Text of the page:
SHONAN, Japan (Reuters Life!) - Bill Granger may be the only celebrity chef whose signature dish contains a mere three ingredients — or two, if you exclude the pinch of salt.
The Australian chef’s scrambled eggs take about 40 seconds to make and are a typical example of his approach to food: simple dishes, based on a few high-quality ingredients, served with what he calls “a minimum of fuss.”
Having started his career at a small neighborhood restaurant in Sydney, Granger now has his own television show, a range of best-selling cookbooks, and a loyal following among Australian celebrities as well as ordinary Sydney families.
He spoke to Reuters at “bills”, his new seaside restaurant near Tokyo and his first venture outside Sydney.
Q: Why did you choose to open your first overseas restaurant in Japan, rather than in London or New York?
A: “I think for me, Japan has always had a really special place in my heart. Before I opened “bills” 15 years ago, I spent 4 months here and that really inspired me, the culture of design, presentation, food.”
Q: How did it influence your cooking?
A: “I think for me, my cooking’s influence from Japan is texture. Texture is a really important part of Japanese cooking and texture is an important part of what I do, from the scrambled eggs with their soft, creamy texture or the hotcakes with their light, fluffy texture to a really crunchy salad — that texture is really important.”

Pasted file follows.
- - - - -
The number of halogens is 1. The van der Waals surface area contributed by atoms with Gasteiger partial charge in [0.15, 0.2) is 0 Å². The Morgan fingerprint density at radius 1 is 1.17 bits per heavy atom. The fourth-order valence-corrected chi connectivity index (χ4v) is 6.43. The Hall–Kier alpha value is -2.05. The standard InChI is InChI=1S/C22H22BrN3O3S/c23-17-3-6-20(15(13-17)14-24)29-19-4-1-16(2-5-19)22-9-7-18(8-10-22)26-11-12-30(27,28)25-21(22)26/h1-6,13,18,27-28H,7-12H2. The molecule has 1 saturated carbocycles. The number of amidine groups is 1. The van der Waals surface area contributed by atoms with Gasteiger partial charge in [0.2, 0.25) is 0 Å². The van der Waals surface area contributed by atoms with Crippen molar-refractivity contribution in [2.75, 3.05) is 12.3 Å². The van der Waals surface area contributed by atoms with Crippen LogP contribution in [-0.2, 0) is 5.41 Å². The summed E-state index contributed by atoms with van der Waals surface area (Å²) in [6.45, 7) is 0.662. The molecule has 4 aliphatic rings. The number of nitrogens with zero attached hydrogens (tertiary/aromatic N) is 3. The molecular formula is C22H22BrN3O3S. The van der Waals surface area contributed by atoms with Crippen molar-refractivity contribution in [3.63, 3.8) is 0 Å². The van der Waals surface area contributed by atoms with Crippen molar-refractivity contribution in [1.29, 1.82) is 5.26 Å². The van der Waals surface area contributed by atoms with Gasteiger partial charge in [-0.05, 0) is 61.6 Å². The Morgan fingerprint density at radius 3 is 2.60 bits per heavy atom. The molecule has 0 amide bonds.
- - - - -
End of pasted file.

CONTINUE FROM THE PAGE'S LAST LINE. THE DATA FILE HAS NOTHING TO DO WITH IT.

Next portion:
Q: You mention eggs...so what’s the secret of those famous scrambled eggs?
A: “They are almost a fluke, the eggs. I was cooking breakfast at “bills” and it just got busier and busier, and I always had scrambled eggs on the menu. I had never really made them before. And I just kept on doing them. I knew I could make them quickly and that was the thing, I was just by myself in the kitchen. And I added a bit of cream instead of milk to make them a bit more luxurious, and just kept on adding a bit more — a bigger slurp — and cooked them quicker.
Because the other secret — there are three secrets with the eggs. First of all there’s cream. The second one is cooking them really quickly. And the third is not overcooking them.
I pushed them as far as I could with cream-to-egg and it just ended up working. And then suddenly the New York Times said they were the best eggs in the world and I was like, what, I just make these eggs in my little cafe in the corner of Sydney.”
Q: How would you describe your style?
A: “I’m known as Mr. Simplicity, so I think that probably sums it up. My food is home-cooking. It’s straight-forward food, it’s nothing overly complicated or restaurant-y. It’s good simple ingredients prepared simply and put on a plate with a minimum of fuss.”
(If you need to prepare more than two portions, cook them in different batches to avoid crowing the pan)
1/3 cup (2 ¾ fl oz) cream
a pinch of salt
10 g (1/4 oz) butter
Place eggs, cream, and salt in a bowl and whisk together. Melt butter in a non-stick frying pan over high heat, taking care not to burn the butter. Pour in egg mixture and cook for 20 seconds, or until gently set around the edge. Stir the eggs with a wooden spoon, gently bringing the egg mixture on the outside of the pan to the centre. The idea is to fold the eggs rather than to scramble them.
Leave to cook for 20 seconds longer and repeat the folding process. When the eggs are just set, turn out onto a plate and serve with hot toast.
Editing by Belinda Goldsmith